Wednesday, December 21, 2005

'Las Posadas' performed in Hailey

Centuries-old holiday tradition comes to the Wood River Valley

Express Staff Writer

Mary and Joseph arrive at the door of a home only to be turned away, not once, but twice, before a humble host welcomes them in Bethlehem. As the biblical story was repeated at the St. Charles Catholic Church meeting hall in Hailey last Wednesday, it was truly a cold, inhospitable night.

For the first time, a Catholic tradition called "Las Posadas" that still thrives in Mexico is being enacted in the Wood River Valley. Also called a Posada party, participants re-enact the journey of Mary and Joseph as they traveled from Nazareth to Bethlehem. Those who participated were indeed grateful for shelter after marching through the cold to re-enact the challenges of the Christ child's parents.

Tony Morales, a Ketchum painting contractor who grew up in the United States, remembers participating in the tradition when he was about 4 years old on a vacation with his family in Mexico.

"It was a bunch of fun," Morales said, trying to settle his nervousness and brushing up with the "Santa Biblia" for his role as narrator before the re-enactment, when an angel announces the birth of Jesus. "This is the first chance to have ("Las Posadas") here. Instead of Santa Claus, in Mexico, Christmas is about the story of Mary and Joseph."

Traditionally, Las Posadas is celebrated every evening from Dec. 16 to 24. Neighbors walk to three homes in search of shelter, singing and saying prayers. They are turned away twice, but the third home offers shelter. Some people play the pilgrims, while others play innkeepers. The host that recognizes the Holy Family welcomes them and once inside, following some final prayers, the fun begins—with dancing, singing and hot drinks.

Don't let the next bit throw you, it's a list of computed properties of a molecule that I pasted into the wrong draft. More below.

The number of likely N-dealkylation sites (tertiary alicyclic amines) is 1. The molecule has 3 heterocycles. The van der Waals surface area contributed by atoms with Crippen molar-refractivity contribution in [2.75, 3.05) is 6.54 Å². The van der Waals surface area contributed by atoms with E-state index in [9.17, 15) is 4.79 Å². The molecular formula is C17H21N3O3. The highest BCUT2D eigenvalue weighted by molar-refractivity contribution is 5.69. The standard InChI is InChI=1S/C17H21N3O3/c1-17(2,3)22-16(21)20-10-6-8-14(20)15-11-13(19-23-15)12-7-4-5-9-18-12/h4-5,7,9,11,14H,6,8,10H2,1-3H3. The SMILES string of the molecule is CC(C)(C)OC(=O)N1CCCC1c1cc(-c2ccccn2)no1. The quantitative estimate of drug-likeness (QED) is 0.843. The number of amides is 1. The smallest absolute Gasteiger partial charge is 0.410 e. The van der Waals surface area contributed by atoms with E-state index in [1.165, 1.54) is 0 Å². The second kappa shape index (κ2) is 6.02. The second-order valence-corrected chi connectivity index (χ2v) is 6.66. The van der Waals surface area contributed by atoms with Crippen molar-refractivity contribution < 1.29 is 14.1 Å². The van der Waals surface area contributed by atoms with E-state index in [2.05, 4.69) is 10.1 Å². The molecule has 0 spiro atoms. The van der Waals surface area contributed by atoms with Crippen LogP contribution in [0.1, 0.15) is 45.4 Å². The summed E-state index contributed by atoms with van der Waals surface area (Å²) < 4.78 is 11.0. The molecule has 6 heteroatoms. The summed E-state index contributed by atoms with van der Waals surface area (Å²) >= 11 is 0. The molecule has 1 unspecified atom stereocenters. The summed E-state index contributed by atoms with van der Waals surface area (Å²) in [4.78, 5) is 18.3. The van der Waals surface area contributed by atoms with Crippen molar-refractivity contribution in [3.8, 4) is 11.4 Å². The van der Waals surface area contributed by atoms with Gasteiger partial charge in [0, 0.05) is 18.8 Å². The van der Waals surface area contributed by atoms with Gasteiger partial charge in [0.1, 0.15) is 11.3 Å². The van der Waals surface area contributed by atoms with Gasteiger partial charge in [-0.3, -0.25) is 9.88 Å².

"I think by the end, with the cold, more people were on the inside singing," said Sister Regina Burrichter, who helped guide the ceremony. "I think everyone did very well."

Sister Burrichter, from the "Order of Mercy" in Philadelphia, has traveled the world spreading the Catholic faith. She spent years on the Mexican border in Texas, where she became very familiar with Spanish and "Las Posadas."

Lionel Reyes, who played the main character of "Jose," was joined by his wife, Silvia Balenz-Valencia, who played "Maria." Reyes knocked with his fist and then his cane as he sought shelter for his family, first at the front door of the meeting hall, then at the back door, and finally gaining shelter after knocking a third time—again at the front door.

After more singing back and forth, Sister Burrichter announced, "Todo el mundo, entran perigrinos!"

Typically, the re-enactment would travel from one home to another, but as the tradition is new to the area, the first exercise was practiced at the church where participants could be guided through the experience, Sister Burrichter said. Subsequent evenings were to be hosted by different families in the valley.

"Las Posadas" had a substantial turnout following an already solid celebration of the Virgin of Guadalupe, who is celebrated on Dec. 12. About 450 people arrived at 5 a.m. last Monday to sing "mananitas" -- morning songs -- in honor of the Virgin of Guadalupe, the patroness of the Americas. It is one of the holiest days of the year for many Hispanic Catholics. After prayers and music in the church, food was served at the meeting hall and everyone returned at 5:30 p.m. for Mass, a drama on a stage erected in the church, followed by dinner, served again in the meeting hall.

"Our church seats 250," Sister Burrichter said, explaining that the faithful spilled out of its doors. Attendance at Spanish-language Mass, which sees between 320 and 380 Hispanics every Saturday evening, has been on the rise over the three years Sister Burrichter has served in Hailey. The rising numbers are attributed to the widespread growth that is occurring in the valley.

Wednesday's "Las Posadas" celebration was entirely spontaneous, Sister Burrichter said. She did not know if even 10 people would attend. She was clearly very pleased with the turnout, and judging by the dancing and singing that followed, so were those who came out in the cold to participate. Sister Burrichter reminded everyone that the celebration would be repeated again Friday night at the Salamanca residence in Gannett and at a few other homes, before it returned again to St. Charles in the nights leading to a Spanish-language Mass on Christmas Eve, Dec. 24.

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